Something that once was used to store several decades’ worth of half-read family Christmas presents suddenly became a prestige piece during video calls.
A little game developed where eagle-eyed, amateur psychologists tried to discern a CEO, politician or professor’s character traits based on his or her book collection. The more erudite, usually, the better.
One thing that quickly became apparent was the penchant for leaders to read (or at least display) tomes on military history. This wasn’t coincidental.
Military language is everywhere in business. We devise ‘strategies’ (from the Greek for general), broken down into tactics, to help companies and divisions to reach objectives. We seek to defeat competitors, to put them out of business, to take a commanding position in the market, to win victory.
I can’t help but wonder whether the harsher edges of modern business might be softened if CEO bookshelves were full of books on irrigation or crop rotation instead.
Traditional farming provides an alternative template for business that is in many respects far healthier. It is rooted in sustainability – good harvests mean nothing if the soil is eroded for the next generation. Farmers don’t command their crops, they cultivate them. They create conditions for growth.
They recognise the value of collaboration over cutthroat competition, historically collectively maintaining local water supplies, roads, bridges and marketplaces as common resources that benefit all.
They understand that a peer failing can be a threat to the ecosystem as much as a step on their own path to victory.
You can see this attitude at work in Germany’s Mittelstand companies, which famously invest in the workforce through apprenticeships, not just for their own benefit but for the long-term health of the local economy.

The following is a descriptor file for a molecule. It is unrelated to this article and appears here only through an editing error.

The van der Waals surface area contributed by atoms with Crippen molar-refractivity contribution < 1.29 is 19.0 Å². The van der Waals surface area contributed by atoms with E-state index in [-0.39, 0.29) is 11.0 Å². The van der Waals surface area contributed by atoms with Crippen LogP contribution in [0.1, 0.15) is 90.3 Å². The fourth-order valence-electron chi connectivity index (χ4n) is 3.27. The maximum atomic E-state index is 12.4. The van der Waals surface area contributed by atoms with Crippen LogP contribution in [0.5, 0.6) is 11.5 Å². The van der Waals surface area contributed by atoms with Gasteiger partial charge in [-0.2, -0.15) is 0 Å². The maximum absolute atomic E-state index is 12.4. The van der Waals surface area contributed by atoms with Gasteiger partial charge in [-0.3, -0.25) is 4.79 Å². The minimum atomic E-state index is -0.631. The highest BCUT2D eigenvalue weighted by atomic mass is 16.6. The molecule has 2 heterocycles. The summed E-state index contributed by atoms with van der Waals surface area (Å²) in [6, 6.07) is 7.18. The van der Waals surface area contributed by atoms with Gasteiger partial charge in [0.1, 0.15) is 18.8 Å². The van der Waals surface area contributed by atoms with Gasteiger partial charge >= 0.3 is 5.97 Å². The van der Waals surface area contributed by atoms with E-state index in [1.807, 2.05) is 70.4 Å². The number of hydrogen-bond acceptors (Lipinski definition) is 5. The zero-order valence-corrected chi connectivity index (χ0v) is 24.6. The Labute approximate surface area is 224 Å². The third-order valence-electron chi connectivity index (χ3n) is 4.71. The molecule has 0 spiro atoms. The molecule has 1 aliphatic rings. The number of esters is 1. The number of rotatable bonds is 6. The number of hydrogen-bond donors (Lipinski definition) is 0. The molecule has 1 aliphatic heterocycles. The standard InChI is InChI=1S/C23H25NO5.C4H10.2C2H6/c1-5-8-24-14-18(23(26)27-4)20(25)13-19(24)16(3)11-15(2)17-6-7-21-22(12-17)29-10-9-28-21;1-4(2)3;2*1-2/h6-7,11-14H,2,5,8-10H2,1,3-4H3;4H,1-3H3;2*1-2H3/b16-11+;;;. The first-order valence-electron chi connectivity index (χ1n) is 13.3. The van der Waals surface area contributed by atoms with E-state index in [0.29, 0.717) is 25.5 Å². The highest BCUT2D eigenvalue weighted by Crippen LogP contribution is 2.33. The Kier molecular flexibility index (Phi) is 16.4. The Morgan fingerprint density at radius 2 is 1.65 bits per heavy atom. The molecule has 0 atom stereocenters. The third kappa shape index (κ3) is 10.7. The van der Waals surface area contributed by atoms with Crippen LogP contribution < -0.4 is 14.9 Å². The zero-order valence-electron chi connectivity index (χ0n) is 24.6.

It’s a far cry from getting up in the morning with the singular mission to capture market share at all costs, an attitude that logically terminates in the stagnation of monopoly.
Of course, I wouldn’t dream of suggesting the military has no lessons to offer. As we’ve seen from the Ukraine conflict for example, so much battlefield success comes down to the nitty gritty of training and logistics, even if those never make it into war stories.
You might ask what difference it makes whether we use military or agricultural language, or what books we read. But it all helps set the tone for what you do every day. If you even subconsciously think you’re in battle or under siege, to an extent you’ll behave like it. And I’m not sure it’s a helpful idea to see your team like an army, out for the kill.
It certainly doesn’t hurt to be open to different ways of seeing the world, even if farming isn’t a perfect analogy for business either – at the very least, you’ll end up with a more interesting Teams background.